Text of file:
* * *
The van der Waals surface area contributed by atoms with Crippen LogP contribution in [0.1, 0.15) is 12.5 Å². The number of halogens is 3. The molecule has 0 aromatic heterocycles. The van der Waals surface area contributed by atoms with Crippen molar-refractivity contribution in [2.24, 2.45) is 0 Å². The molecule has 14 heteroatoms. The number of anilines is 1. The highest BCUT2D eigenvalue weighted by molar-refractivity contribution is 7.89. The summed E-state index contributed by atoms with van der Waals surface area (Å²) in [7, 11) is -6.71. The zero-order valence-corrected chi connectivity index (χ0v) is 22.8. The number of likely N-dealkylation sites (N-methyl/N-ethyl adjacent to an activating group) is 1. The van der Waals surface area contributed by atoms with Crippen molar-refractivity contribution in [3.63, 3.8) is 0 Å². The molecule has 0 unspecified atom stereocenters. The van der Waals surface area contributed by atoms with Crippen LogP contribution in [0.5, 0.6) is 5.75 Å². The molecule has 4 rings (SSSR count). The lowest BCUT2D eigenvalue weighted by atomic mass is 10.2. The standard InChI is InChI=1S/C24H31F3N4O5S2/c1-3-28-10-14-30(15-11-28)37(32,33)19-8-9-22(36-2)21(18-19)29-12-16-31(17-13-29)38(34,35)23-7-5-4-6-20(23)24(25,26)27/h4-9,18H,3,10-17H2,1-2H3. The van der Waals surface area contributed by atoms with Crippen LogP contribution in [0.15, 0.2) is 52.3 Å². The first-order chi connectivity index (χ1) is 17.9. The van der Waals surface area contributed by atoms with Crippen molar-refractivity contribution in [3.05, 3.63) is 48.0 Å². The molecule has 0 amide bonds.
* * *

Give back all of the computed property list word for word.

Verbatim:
The van der Waals surface area contributed by atoms with Crippen LogP contribution in [0.1, 0.15) is 12.5 Å². The number of halogens is 3. The molecule has 0 aromatic heterocycles. The van der Waals surface area contributed by atoms with Crippen molar-refractivity contribution in [2.24, 2.45) is 0 Å². The molecule has 14 heteroatoms. The number of anilines is 1. The highest BCUT2D eigenvalue weighted by molar-refractivity contribution is 7.89. The summed E-state index contributed by atoms with van der Waals surface area (Å²) in [7, 11) is -6.71. The zero-order valence-corrected chi connectivity index (χ0v) is 22.8. The number of likely N-dealkylation sites (N-methyl/N-ethyl adjacent to an activating group) is 1. The van der Waals surface area contributed by atoms with Crippen molar-refractivity contribution in [3.63, 3.8) is 0 Å². The molecule has 0 unspecified atom stereocenters. The van der Waals surface area contributed by atoms with Crippen LogP contribution in [0.5, 0.6) is 5.75 Å². The molecule has 4 rings (SSSR count). The lowest BCUT2D eigenvalue weighted by atomic mass is 10.2. The standard InChI is InChI=1S/C24H31F3N4O5S2/c1-3-28-10-14-30(15-11-28)37(32,33)19-8-9-22(36-2)21(18-19)29-12-16-31(17-13-29)38(34,35)23-7-5-4-6-20(23)24(25,26)27/h4-9,18H,3,10-17H2,1-2H3. The van der Waals surface area contributed by atoms with Crippen LogP contribution in [0.15, 0.2) is 52.3 Å². The first-order chi connectivity index (χ1) is 17.9. The van der Waals surface area contributed by atoms with Crippen molar-refractivity contribution in [3.05, 3.63) is 48.0 Å². The molecule has 0 amide bonds.